CS is indeed 2-Chlorobenzalmalononitrile ClC6H4CHC(CN2). The name comes from the succession of irritants starting many years ago. Its predecessor was CR [C13H9NO - dibenzoxazepine). There was a CH but not sure if it was related. CK was a WW1 blood agent and definitely not related.
CN was part of the series [ 2-chloro-1-phenylethanone or chloroacetophenone - C6H5C(O)CH2Cl] and is what we used to use. But we used to call it CAP. Various different versions of CN when mixed with other stuff (CNB, CNC, CNS etc).
The simplest explanation I recall being given was that CS stood for "Chenical Smoke".
I am sure there must be someway of identifying the makers with the tablets. However, I am, like many others I am sure, more concerned with trying to get the bl@@dy things to ignite correctly in the chamber to be too concerned about their manufacture.
I'm with you hon (yeah yeah I know, in my dreams ), I also thought it stood for the makers names we were told that by our NBC instructors, I even found out what it actually was, I'll see if I can find it again. Wait out.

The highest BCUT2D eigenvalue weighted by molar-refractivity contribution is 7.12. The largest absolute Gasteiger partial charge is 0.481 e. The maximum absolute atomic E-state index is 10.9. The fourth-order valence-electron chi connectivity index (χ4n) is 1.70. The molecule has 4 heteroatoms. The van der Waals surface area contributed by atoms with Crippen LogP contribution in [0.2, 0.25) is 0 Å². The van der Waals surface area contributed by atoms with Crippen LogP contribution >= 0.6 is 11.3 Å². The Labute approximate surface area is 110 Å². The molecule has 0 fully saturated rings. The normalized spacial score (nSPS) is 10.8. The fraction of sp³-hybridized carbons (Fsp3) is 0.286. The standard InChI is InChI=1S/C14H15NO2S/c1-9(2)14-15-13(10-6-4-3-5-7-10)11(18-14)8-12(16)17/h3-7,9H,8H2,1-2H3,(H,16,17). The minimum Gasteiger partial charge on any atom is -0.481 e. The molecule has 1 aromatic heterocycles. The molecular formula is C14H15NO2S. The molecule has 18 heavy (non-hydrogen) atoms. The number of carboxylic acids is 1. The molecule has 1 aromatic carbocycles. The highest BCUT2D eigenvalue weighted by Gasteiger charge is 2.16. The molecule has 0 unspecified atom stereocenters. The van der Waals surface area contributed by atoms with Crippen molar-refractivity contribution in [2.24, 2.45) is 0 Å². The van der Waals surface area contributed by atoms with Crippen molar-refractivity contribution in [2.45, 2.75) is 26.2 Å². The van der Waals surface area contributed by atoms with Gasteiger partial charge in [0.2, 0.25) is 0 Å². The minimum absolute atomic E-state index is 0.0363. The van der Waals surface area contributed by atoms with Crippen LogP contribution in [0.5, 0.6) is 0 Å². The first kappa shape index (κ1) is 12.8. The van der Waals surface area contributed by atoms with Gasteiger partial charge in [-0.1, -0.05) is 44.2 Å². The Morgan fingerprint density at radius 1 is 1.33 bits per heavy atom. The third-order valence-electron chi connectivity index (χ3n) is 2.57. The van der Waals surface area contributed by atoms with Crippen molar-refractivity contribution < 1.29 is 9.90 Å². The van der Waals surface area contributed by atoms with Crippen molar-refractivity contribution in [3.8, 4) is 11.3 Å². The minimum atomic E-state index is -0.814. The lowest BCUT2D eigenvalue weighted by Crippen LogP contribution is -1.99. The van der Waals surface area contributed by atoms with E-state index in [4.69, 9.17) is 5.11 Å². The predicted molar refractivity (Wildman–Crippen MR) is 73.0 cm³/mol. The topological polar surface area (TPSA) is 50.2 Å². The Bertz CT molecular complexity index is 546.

CS gas is an irritant gas that affects vision and respiration. It was synthesized by Corson and Stoughton in 1928 and is used in riot control. Its full chemical name is o~chlorobenzylidine malononitrile. The CS spray, currently being used by British police, contains 5% of the irritant 2~chlorobenzylidene-malononitrile pressurised under nitrogen gas in a solvent.
Hawley's Condensed Chemical Dictionary 11th Edition.
personally I much prefer this explanation, as there is no S in the chemical name for the loverly stuff.
glad you found out what it meant, just out of interest though, did you know that if you take the cannister off your respirator and blow through it the opposite way whilst aiming it in the face of a sleeping squaddie the results are quite hilarious? probbably illegal but so so funny!